By: Lockey Coughlin
What is a ‘school’ and why do they exist? How can we, as a society, improve upon the current standard model of education? These are questions that, while previously addressed by alternative schools to some degree, are getting a new and rather pointed look by most everyone in 2020. Because of COVID, parents are looking at a long and innovative list of educational options for their children and they are interested to hear more. This new attention will undoubtedly have positive effects as we begin to incorporate some out-of-the-box educational ideas in our efforts to address current public health and safety concerns creatively.
Outdoor education, cohorts, micro-schools, homeschooling, pods, online education, hybrid options, and private or semi-private tutoring are all viable options for parents who are anxious about their children’s education and their own need for mental health, job security, and space to breathe. What do all of these terms mean and where do you find support for your family’s educational choices outside of your traditional school model? Right here. Read on.
Outdoor Education Programs: This tops my list because it is of paramount importance for emotional development and mental health, no matter what year it is, but in 2020, more than ever, we need to get our kids outside. Many of these programs are a bit of a drive, but they are worth it since they are day-long programs and your children will come home exhausted, generally covered in mud, and with stories to last the entire ride home. Masks are generally not required.
The Pratt Center in New Milford, CT (PrattNatureSchool.org, 860-355-3137)
Great Hollow Nature Preserve in New Fairfield, CT (GreatHollow.org, 203-546-7789)
Two Coyotes, programs in Newtown, CT (TwoCoyotes.org, 203-843-3112)
Find Us Outside in Newtown, CT (FindUsOutside.org, 203-491-0596)
Westbrook Nature School in West Redding, CT (WestbrookNatureSchool.org, 203-664-1554)
Resource: Last Child in the Woods, by Richard Louv
Cohorts: Describes groups of children who move as a unit throughout their day at school. The idea is to minimize exposure to possible infection by reducing the number of people encountered during the day. Students attend the same classes together and social events like lunch. Yup, that qualifies as a social event these days. Schools choose these groupings and should be communicating all of the required information to parents and students.
Pods: Describes groups of families that have unified to share resources and supervision of children to allow parents time away for other pursuits, access to other adults for teaching purposes, and time to play with other children. The ‘pod’ will move between three or four homes, alternating as needed by the parents. The idea is similar to cohorts in that this model minimizes exposure. If you have a regular group of families with whom you gather and this sounds good to you, call them up and start planning together.
Online Education: I think we all get this by now. This is highly convenient and, generally, affordable. There are a ton of options available, though, and that can be overwhelming. Many homeschoolers use Oak Meadow, which is an online school, or check OnlineSchools.org.
Homeschooling: This is not the same as distance learning or online education. If your child is still enrolled in a public or private school, even if they are home, they are still subject to the guidelines and requirements of that institution, and, therefore, they are not homeschooled. Homeschooling is done at the discretion of parents, who choose curriculum, scheduling, and extracurricular options that are individualized for their children alone. If you are interested in homeschooling, the best place to start is a Facebook group. Just search ‘Homeschooling in CT’ on social media and you will be on your way. Current homeschoolers are always happy to guide newbies on everything from withdrawing your child from school to curriculum choices to social gatherings.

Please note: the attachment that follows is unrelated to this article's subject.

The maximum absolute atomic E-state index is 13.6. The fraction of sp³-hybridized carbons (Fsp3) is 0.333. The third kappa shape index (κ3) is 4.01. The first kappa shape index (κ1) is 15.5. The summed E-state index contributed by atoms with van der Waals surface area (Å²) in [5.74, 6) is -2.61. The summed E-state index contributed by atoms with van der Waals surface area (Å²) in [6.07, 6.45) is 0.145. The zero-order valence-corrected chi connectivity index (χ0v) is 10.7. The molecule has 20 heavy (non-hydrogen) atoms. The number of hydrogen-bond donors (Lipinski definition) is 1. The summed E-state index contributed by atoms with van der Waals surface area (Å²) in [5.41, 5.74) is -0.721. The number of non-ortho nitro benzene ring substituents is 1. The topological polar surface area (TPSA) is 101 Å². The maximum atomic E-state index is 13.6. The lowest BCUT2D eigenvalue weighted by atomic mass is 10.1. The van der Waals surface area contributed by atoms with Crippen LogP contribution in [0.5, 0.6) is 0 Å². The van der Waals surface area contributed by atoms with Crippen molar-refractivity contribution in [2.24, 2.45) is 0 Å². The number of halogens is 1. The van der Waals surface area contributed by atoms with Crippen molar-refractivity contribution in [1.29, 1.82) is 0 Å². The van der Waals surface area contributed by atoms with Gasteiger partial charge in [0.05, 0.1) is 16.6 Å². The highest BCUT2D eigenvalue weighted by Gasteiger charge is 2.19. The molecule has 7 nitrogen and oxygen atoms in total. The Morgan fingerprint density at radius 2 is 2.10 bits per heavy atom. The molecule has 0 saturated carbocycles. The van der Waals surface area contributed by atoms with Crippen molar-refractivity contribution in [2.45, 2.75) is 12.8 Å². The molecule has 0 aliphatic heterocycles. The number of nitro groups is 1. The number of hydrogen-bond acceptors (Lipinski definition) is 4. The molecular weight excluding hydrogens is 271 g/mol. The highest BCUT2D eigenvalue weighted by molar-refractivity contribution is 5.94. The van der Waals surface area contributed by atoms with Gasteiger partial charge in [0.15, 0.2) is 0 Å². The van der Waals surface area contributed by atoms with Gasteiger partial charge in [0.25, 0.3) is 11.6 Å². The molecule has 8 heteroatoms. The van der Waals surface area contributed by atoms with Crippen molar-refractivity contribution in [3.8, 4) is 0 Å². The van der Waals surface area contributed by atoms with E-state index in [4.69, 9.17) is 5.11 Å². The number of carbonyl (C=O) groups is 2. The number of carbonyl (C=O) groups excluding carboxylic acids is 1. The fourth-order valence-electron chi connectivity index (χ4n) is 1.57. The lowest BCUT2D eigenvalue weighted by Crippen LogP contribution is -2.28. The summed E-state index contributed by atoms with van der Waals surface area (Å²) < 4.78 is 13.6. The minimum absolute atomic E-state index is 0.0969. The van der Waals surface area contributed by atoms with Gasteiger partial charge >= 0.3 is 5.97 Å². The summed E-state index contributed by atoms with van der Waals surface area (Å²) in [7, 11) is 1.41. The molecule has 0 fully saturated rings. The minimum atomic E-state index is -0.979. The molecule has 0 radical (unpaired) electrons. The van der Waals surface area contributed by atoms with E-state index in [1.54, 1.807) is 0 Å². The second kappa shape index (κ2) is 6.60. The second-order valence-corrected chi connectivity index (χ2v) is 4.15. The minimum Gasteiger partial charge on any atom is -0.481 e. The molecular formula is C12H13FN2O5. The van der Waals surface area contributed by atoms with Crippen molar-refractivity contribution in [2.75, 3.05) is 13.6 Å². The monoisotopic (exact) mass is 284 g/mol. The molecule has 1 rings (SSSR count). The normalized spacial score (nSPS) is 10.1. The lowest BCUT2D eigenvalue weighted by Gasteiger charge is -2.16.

Micro-schools or Resource Sharing Groups: Micro-schools are differentiated from pods in two key ways. First, they employ professional teachers and tutors, and second, they generally rent space in which to hold classes, rather than gathering in someone’s home. There are some terrific micro-schools in the area, many of which also double as excellent educational consultants, and private tutoring programs. When researching programs for this article, I had the pleasure of speaking with several staff and founders of these programs. These were the most flexible, open, and pleasant among them.
Browns Educational Consultants: BrownsEC.com, 203-661-2483
Greenwich Education Group: GreenwichEdGroup.com, 203-661-1609
Sunflower Studios: SunflowerStudioCT.com, 203-491-7927
Education without Walls: EducationWW.org, 860-350-3006
Hybrid: Options are generally a combination of online and in-person instruction, being offered by most educational institutions right now. I find this to be the best option if you are looking for some respite from a COVID, masked world for your children, while still allowing them the opportunity to be in a vibrant and personally interactive learning environment. If your school has not already made this option available to you, ask if they might be willing to allow your child to zoom in for classes one or two days per week. Now that we are all really good at online conferencing (or at least familiar with it) this option should be readily available.
More than anything, remember to advocate for your children. No one knows what they need better than you. Kids should be able to advocate for themselves, of course, but unless they are exceptionally self-motivated, mature, and self-confident, they need you to fill this role for them, most of the time, at least through about the middle of their sophomore year in high school. Show them how it’s done!